With the turn of the calendar to January, the broadcast industry is looking ahead to a new year full of fresh ideas and solutions to help it achieve higher standards of audio in a more efficient fashion. As always, the first batch of trade shows sets the tone.
In the U.S., the two key trade events in January are the Consumer Electronics Show (CES) in Las Vegas and the NAMM Show in Anaheim. While neither is broadcast-specific, both conventions have a long history of innovative products and breakthrough technologies with relevance to the increasingly convergent field of broadcast audio. Meanwhile, Integrated Systems Europe (ISE) in Amsterdam and Broadcast Video Expo (BVE) 2012 in London’s Earls Court are both gearing up for February exhibitions.
While CES is awash in everything from household appliances to gaming systems, the show has always held a strong audio component. Broadcasters are well served to be aware of the latest developments in audio consumption, and CES is a traditional wellspring of new products and technologies. Anyone paying attention saw the growth in mobile technologies as delivery systems for audio, video and games, and CES is where the next generation of end-user hardware is most likely to surface.
The NAMM Show, on the other hand, is focused primarily on music stores. However, within the acres of flashy electric guitars, band instruments and rock star autograph sessions lies a vital core of pro audio gear. While music stores serve a core of amateur and semi-pro musicians, they do so with the same gear that’s used in major recording studios and on high-profile tours. These demanding applications have inspired and popularized such broadcast-standard technologies as computer recording software, wireless in-ear systems and a wealth of related hardware.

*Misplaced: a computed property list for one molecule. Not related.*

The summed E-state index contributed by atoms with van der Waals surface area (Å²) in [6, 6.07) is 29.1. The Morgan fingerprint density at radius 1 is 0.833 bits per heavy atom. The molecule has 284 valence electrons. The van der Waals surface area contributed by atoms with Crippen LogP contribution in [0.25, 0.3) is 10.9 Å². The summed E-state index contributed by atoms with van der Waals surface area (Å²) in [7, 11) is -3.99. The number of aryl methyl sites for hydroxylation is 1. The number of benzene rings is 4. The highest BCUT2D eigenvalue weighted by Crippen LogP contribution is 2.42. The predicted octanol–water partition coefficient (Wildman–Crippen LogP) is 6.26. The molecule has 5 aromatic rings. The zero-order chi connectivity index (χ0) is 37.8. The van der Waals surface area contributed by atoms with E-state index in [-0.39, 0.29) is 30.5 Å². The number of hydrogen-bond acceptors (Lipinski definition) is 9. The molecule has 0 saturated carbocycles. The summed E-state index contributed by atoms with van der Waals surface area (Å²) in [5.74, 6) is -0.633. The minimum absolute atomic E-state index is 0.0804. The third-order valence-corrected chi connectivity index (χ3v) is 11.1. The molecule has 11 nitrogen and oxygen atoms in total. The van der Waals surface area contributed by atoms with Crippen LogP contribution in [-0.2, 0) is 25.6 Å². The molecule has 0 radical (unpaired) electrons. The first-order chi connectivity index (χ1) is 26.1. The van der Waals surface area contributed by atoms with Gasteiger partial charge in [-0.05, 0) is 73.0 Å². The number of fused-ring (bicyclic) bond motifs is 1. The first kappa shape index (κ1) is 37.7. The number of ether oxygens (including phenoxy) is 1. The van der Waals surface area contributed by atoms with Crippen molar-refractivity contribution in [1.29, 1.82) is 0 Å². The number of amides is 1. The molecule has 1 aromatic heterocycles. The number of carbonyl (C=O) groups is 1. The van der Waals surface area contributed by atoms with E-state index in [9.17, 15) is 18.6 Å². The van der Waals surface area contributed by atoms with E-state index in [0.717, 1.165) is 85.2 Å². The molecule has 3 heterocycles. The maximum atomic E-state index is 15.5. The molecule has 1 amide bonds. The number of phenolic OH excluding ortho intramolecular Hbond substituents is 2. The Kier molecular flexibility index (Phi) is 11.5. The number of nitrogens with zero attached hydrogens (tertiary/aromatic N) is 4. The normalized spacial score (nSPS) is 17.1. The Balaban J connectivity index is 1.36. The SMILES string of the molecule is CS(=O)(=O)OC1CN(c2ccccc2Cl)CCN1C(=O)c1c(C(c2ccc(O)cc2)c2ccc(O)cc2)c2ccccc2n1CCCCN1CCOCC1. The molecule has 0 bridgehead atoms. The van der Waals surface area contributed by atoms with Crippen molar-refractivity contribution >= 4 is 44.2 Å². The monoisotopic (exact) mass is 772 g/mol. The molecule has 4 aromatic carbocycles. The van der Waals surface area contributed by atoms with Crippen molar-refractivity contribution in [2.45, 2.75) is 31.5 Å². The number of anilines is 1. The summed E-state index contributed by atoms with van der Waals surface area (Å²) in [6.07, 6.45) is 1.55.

Of the early-year conventions, BVE in London offers the most traditional connection to the broadcast industry. With a strong educational component and over 300 exhibiting companies, Broadcast Video Expo is in many ways a preview of April’s NAB, with a lot of the major players in European pro audio in attendance. The installation side of the business will be addressed in Amsterdam, where Integrated Systems Europe 2012 will host over 750 exhibitors covering everything from system control and telephony to traditional audio-visual. Thus, the first two months of the year provide a nice overview of the audio world, from consumer gadgetry and permanent installation to studio recording and live music, with a major broadcast exhibition right in the midst of it all. While manufacturers will without doubt complain at the difficulty of covering so many exhibitions in such short order, taken together, these conventions offer a superb combination of new products and technological advances that can be seen as a preview of our industry’s spotlight event, April’s NAB Show in Las Vegas.